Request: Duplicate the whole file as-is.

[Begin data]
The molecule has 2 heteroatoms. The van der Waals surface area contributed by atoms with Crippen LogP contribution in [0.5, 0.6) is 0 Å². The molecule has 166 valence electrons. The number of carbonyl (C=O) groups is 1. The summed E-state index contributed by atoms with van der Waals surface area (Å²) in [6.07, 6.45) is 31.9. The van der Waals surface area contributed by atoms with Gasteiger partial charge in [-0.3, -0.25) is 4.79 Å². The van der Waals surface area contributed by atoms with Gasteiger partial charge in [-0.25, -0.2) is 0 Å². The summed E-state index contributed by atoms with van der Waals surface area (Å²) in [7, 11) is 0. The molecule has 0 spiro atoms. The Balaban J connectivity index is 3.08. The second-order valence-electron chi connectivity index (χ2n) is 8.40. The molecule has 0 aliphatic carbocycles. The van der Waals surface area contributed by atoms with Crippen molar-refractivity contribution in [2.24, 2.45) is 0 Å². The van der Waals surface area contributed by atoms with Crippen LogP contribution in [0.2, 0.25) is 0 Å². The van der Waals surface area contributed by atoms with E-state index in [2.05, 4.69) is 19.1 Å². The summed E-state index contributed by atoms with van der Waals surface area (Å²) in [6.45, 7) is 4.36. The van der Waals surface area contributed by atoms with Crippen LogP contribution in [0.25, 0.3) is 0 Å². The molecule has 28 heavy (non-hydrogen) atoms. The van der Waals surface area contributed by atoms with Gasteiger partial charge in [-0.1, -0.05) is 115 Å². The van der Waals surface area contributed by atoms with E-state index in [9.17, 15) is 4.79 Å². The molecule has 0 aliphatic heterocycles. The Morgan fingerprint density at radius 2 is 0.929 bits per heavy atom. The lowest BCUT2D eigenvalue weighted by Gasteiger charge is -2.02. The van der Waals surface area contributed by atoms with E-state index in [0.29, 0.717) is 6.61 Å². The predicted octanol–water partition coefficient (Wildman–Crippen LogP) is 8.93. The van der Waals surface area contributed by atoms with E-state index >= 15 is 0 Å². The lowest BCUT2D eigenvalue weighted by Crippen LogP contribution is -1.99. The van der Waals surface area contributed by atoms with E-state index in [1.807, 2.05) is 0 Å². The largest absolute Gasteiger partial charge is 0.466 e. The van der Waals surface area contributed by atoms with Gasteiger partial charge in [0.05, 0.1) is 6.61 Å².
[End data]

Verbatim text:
The molecule has 2 heteroatoms. The van der Waals surface area contributed by atoms with Crippen LogP contribution in [0.5, 0.6) is 0 Å². The molecule has 166 valence electrons. The number of carbonyl (C=O) groups is 1. The summed E-state index contributed by atoms with van der Waals surface area (Å²) in [6.07, 6.45) is 31.9. The van der Waals surface area contributed by atoms with Gasteiger partial charge in [-0.3, -0.25) is 4.79 Å². The van der Waals surface area contributed by atoms with Gasteiger partial charge in [-0.25, -0.2) is 0 Å². The summed E-state index contributed by atoms with van der Waals surface area (Å²) in [7, 11) is 0. The molecule has 0 spiro atoms. The Balaban J connectivity index is 3.08. The second-order valence-electron chi connectivity index (χ2n) is 8.40. The molecule has 0 aliphatic carbocycles. The van der Waals surface area contributed by atoms with Crippen molar-refractivity contribution in [2.24, 2.45) is 0 Å². The van der Waals surface area contributed by atoms with Crippen LogP contribution in [0.2, 0.25) is 0 Å². The van der Waals surface area contributed by atoms with E-state index in [2.05, 4.69) is 19.1 Å². The summed E-state index contributed by atoms with van der Waals surface area (Å²) in [6.45, 7) is 4.36. The van der Waals surface area contributed by atoms with Crippen LogP contribution in [0.25, 0.3) is 0 Å². The molecule has 28 heavy (non-hydrogen) atoms. The van der Waals surface area contributed by atoms with Gasteiger partial charge in [-0.1, -0.05) is 115 Å². The van der Waals surface area contributed by atoms with E-state index in [9.17, 15) is 4.79 Å². The molecule has 0 aliphatic heterocycles. The Morgan fingerprint density at radius 2 is 0.929 bits per heavy atom. The lowest BCUT2D eigenvalue weighted by Gasteiger charge is -2.02. The van der Waals surface area contributed by atoms with E-state index in [0.29, 0.717) is 6.61 Å². The predicted octanol–water partition coefficient (Wildman–Crippen LogP) is 8.93. The van der Waals surface area contributed by atoms with E-state index >= 15 is 0 Å². The lowest BCUT2D eigenvalue weighted by Crippen LogP contribution is -1.99. The van der Waals surface area contributed by atoms with E-state index in [1.807, 2.05) is 0 Å². The largest absolute Gasteiger partial charge is 0.466 e. The van der Waals surface area contributed by atoms with Gasteiger partial charge in [0.05, 0.1) is 6.61 Å².